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ENG 023: Website Evaluation

Evaluating Websites on the Internet

Ownership & Authorship
  • Who is the "publisher" (organization, company, person) of the web site?
    • Is the publisher the official site for an association?
    • Is the publisher a recognized authority in the field?
    • Is there an address, phone number, or other contact information provided for the publisher?
    • Will it be possible to find background information about this publisher?
    • Is this publisher an appropriate resource for the information being presented?
  • Who is the author?
    • Is a personal author identified for the information, articles, or documents presented at the web site? 
    • Do you know that this author is respected in his/her field? Is it clear what his/her credentials are?
    • Is there biographical information provided? Will it be possible to find background information about this author?
    • Is there a way to contact the author?

Tip: A reference librarian may be able to recommend resources which will help you learn more about the publisher and author!

Point of View, Bias, or Objectivity
  • First, use the "domain" of the URL to determine what type of site you are looking at:
    • .edu = educational site
    • .com = commercial site
    • .gov = U.S. government site
    • .org = non-profit organization site (usually, but not always)
    • .mil = U.S. military sites and agencies
    • .net = networks/Internet Service Providers
    • ~    = usually indicates a personal home page
  • Is the publisher of the site likely to have any particular agenda (e.g. political, philosophical, commercial)?
  • Does the author appear to have a particular bias?

Tip: When in doubt, search for domain name ownership information at WHOIS.

Content & Scope
  • What is the purpose of the web site?  Why is this information being provided? Is it:
    • scholarly research?
    • general educational or factual information?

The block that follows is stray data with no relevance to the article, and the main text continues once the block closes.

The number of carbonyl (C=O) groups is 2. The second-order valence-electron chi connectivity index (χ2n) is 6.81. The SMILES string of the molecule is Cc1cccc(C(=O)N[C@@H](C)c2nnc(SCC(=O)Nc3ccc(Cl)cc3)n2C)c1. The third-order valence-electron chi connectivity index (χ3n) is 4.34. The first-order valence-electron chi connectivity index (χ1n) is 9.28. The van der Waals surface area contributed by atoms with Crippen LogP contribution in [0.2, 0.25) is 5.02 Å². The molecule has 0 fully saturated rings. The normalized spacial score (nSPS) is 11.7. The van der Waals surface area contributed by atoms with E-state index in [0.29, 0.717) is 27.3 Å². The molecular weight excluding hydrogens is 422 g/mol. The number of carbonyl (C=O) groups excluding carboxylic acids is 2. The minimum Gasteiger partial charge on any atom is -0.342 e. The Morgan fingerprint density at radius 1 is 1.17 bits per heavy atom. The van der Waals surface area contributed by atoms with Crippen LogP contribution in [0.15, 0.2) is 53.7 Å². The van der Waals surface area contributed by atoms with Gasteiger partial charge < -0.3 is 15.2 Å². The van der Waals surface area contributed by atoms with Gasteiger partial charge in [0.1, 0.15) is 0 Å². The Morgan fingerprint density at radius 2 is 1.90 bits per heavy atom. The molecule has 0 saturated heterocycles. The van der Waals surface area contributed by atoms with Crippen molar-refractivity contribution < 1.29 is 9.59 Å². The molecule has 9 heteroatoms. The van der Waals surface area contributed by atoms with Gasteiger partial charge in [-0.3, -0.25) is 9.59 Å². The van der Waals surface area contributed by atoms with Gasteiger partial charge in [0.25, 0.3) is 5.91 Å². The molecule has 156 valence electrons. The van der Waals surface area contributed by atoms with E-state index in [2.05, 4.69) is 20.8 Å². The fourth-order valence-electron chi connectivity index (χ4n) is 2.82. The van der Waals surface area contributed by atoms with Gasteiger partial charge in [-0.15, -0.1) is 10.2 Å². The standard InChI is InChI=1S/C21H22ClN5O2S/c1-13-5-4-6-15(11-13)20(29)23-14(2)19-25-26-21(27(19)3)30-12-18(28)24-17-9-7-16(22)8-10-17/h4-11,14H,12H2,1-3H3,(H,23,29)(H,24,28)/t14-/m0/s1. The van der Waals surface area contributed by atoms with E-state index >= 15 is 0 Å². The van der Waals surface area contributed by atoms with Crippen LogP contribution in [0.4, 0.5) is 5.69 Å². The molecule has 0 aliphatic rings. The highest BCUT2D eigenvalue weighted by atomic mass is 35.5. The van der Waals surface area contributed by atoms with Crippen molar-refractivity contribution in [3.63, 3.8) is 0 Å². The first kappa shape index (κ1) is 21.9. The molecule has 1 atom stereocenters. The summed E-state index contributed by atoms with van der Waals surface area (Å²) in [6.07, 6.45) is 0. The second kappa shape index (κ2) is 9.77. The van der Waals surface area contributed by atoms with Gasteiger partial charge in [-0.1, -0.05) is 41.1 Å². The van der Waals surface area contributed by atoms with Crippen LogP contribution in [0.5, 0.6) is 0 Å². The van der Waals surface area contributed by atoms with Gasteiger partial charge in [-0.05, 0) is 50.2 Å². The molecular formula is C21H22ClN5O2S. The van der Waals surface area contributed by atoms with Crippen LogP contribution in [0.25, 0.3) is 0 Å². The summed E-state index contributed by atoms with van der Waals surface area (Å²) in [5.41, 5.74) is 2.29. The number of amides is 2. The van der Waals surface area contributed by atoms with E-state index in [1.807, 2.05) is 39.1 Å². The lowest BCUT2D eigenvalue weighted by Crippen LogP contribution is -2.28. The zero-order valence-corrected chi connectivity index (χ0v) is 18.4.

• an editorial or persuasive argument?
    • a sales pitch?
    • an advertisement?
    • entertainment?
    • misinformation?
    • a hoax?
  • Who is the intended audience? 
  • Does the information presented appear to be complete and comprehensive?
  • Are there links provided to other sources of information on this same topic?  
  • If this is a research document is there an explanation of the research method(s) used?
  • Is there a bibliography?
  • When statistics and other types of factual data are presented are they cited so that they may be verified?
  • Is the document generally well-written?  Free of spelling mistakes?  Free of typographical errors?
  • Is currency important to the type of information being presented? (For some types of information currency may not be important).
  • Are any of the following dates provided?
    • creation date
    • post date
    • revision date
  • In cases where there is statistical data or factual data is it indicated when that data was gathered?
  • Does the information seem to be out-of-date and therefore irrelevant and/or unreliable?
  • Do the links provided on the site work (i.e. do they get you where you need to go)?
Compare, Contrast, Confirm
  • How does the information presented on the web site compare to information you have gathered elsewhere - including other web sites, books, journal articles, interviews, etc.?
  • Do the theories or information presented agree or disagree with established scholarship or widely held points of view?
  • Can data and pieces of factual information be confirmed using other sources?

Finding reliable websites on the Internet

Google's Advanced Search

  • Use Google’s advanced search to limit your results to more reliable domains (e.g. .gov and .edu). 
    • put in your keywords and then add this phrase to your search to find educational institution sites:    site:.edu 
    • put in your keywords and then add this phrase to your search to find organization sites:   site:.org
  • More tips on how to power search Google are HERE.


Tips for searching Google

  1. site:.[extension]   put in your keywords and then add site: [extension for website, like .com]
    • for example:  scholarships   site:.edu
    • site:.org for organizations; site:.gov for government sites
  2. Use quotes for names and phrases:  "Donald Trump"   "climate change"   "left wing"
  3. Use a hyphen to exclude terms:  football  -soccer
  4. Search a range of numbers with two dots:    2008..     100..150       ..50
    1. This works great with monetary vaules, for example, $10.00..$50.00